lab_10_bacterial_growth_curve

lab_10_bacterial_growth_curve - Miramar College Biology 205...

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Lab Exercise 10: Bacterial Growth Curve & Serial Dilutions Page 1 of 4 Miramar College Biology 205 Microbiology Lab Exercise 10: Bacterial Growth Curve & Serial Dilutions Background Bacterial population growth studies require inoculation of viable cells into a sterile broth medium and incubation of the culture under optimum temperature, pH, and gaseous conditions. Under these conditions, the cells will reproduce rapidly and the dynamics of the microbial growth can be charted by means of a population growth curve , which is constructed by plotting the increase in cell numbers versus time of incubation and can be used to delineate stages of the growth cycle. It also facilitates measurement of cell numbers and the rate of growth of a particular organism under standardized conditions as expressed by its generation time , the time required for a microbial population to double. The stages of a typical growth curve (Figure 1) are: 1. Lag phase : When the cells are adjusting to their new environment. During this phase, cellular metabolism is accelerated, resulting in rapid biosynthesis of cellular macromolecules, primarily enzymes, in preparation for the next phase of the cycle. Although the cells are increasing in size, there is no cell division and therefore no increase in numbers. 2. Exponential phase : Under optimum nutritional and physical conditions, the physiologically robust cells reproduce at a uniform and rapid rate by binary fission. Thus there is a rapid exponential increase in population, which doubles regularly until a maximum number of cells is reached. The length of the log phase varies, depending on the organisms and the composition of the medium, although the average may be estimated to last 6 to 12 hours. 3. Stationary phase : During this stage, the number of cells undergoing division is equal to the number of cells that are dying. There is no further increase in cell number and the population is maintained at its maximum level for a period of time. The primary factors responsible for this phase are the depletion of some essential metabolites and the accumulation of toxic acidic or alkaline end-products in the medium. 4. Death phase : Because of the continuing depletion of nutrients and buildup of metabolic wastes, the microorganisms die at a rapid and uniform rate. This decrease in population closely parallels its increase during the log phase. Theoretically, the entire population should die during a time interval equal to that of the log phase. This does not occur, however, since a small number of highly resistant organisms persist for an indeterminate length of time. Figure 1: Hypothetical growth curve for an hypothetical population. Note the four phases of growth: lag; exponential; stationary and death. Construction of a complete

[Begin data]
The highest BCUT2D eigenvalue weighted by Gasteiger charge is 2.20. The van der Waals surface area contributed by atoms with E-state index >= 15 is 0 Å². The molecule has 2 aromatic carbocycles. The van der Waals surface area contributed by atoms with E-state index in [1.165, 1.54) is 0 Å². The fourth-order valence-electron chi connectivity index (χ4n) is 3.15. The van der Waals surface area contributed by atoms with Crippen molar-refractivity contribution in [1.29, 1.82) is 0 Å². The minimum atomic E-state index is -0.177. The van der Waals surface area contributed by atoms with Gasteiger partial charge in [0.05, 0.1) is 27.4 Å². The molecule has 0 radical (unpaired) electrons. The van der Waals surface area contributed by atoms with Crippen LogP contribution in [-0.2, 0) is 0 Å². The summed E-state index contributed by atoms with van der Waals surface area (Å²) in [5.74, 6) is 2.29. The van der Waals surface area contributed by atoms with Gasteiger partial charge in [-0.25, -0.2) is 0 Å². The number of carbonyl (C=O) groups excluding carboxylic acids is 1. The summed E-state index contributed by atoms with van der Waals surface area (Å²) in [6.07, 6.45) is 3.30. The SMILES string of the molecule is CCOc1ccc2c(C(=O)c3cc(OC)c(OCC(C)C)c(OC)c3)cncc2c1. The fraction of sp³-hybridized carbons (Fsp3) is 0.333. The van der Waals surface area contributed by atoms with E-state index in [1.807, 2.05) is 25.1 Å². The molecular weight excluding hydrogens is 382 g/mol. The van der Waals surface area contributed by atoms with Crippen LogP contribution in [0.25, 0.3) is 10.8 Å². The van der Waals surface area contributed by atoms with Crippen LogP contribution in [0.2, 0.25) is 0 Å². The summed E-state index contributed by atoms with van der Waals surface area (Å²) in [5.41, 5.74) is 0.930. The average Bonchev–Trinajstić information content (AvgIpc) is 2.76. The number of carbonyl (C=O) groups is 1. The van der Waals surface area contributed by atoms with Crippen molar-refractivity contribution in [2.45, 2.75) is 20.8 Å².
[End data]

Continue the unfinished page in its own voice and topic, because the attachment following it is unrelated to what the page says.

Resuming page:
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lab_10_bacterial_growth_curve - Miramar College Biology 205...

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